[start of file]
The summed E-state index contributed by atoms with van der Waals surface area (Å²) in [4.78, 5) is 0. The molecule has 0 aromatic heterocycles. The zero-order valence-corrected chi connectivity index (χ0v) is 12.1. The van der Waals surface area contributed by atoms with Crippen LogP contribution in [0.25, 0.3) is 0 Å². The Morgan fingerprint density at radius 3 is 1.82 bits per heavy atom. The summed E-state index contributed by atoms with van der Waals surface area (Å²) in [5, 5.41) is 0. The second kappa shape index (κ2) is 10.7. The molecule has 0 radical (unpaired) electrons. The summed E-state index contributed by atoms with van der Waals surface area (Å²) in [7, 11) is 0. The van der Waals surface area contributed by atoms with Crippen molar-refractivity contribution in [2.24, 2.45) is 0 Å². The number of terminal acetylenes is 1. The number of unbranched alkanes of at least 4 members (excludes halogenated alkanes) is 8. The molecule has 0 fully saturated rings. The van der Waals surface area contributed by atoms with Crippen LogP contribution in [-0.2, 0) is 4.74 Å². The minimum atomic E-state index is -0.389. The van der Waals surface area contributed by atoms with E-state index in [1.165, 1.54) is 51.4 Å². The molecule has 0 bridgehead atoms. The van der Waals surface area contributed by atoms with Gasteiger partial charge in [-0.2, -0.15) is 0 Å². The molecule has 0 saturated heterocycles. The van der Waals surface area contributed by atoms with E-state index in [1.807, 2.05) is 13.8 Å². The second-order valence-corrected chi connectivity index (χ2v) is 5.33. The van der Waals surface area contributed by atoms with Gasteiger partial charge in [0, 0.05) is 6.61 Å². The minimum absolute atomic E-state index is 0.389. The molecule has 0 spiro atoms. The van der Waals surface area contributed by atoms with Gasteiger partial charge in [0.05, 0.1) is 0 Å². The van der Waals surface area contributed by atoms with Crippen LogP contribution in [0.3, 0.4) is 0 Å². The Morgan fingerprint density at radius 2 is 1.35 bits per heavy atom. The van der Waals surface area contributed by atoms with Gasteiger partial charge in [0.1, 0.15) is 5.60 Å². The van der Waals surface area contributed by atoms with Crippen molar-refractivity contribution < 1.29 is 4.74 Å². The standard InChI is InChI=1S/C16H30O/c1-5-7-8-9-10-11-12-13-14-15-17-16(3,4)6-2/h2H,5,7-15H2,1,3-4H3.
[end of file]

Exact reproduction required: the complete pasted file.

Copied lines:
The summed E-state index contributed by atoms with van der Waals surface area (Å²) in [4.78, 5) is 0. The molecule has 0 aromatic heterocycles. The zero-order valence-corrected chi connectivity index (χ0v) is 12.1. The van der Waals surface area contributed by atoms with Crippen LogP contribution in [0.25, 0.3) is 0 Å². The Morgan fingerprint density at radius 3 is 1.82 bits per heavy atom. The summed E-state index contributed by atoms with van der Waals surface area (Å²) in [5, 5.41) is 0. The second kappa shape index (κ2) is 10.7. The molecule has 0 radical (unpaired) electrons. The summed E-state index contributed by atoms with van der Waals surface area (Å²) in [7, 11) is 0. The van der Waals surface area contributed by atoms with Crippen molar-refractivity contribution in [2.24, 2.45) is 0 Å². The number of terminal acetylenes is 1. The number of unbranched alkanes of at least 4 members (excludes halogenated alkanes) is 8. The molecule has 0 fully saturated rings. The van der Waals surface area contributed by atoms with Crippen LogP contribution in [-0.2, 0) is 4.74 Å². The minimum atomic E-state index is -0.389. The van der Waals surface area contributed by atoms with E-state index in [1.165, 1.54) is 51.4 Å². The molecule has 0 bridgehead atoms. The van der Waals surface area contributed by atoms with Gasteiger partial charge in [-0.2, -0.15) is 0 Å². The molecule has 0 saturated heterocycles. The van der Waals surface area contributed by atoms with E-state index in [1.807, 2.05) is 13.8 Å². The second-order valence-corrected chi connectivity index (χ2v) is 5.33. The van der Waals surface area contributed by atoms with Gasteiger partial charge in [0, 0.05) is 6.61 Å². The minimum absolute atomic E-state index is 0.389. The molecule has 0 spiro atoms. The van der Waals surface area contributed by atoms with Gasteiger partial charge in [0.05, 0.1) is 0 Å². The van der Waals surface area contributed by atoms with Crippen LogP contribution in [0.3, 0.4) is 0 Å². The Morgan fingerprint density at radius 2 is 1.35 bits per heavy atom. The van der Waals surface area contributed by atoms with Gasteiger partial charge in [0.1, 0.15) is 5.60 Å². The van der Waals surface area contributed by atoms with Crippen molar-refractivity contribution < 1.29 is 4.74 Å². The standard InChI is InChI=1S/C16H30O/c1-5-7-8-9-10-11-12-13-14-15-17-16(3,4)6-2/h2H,5,7-15H2,1,3-4H3.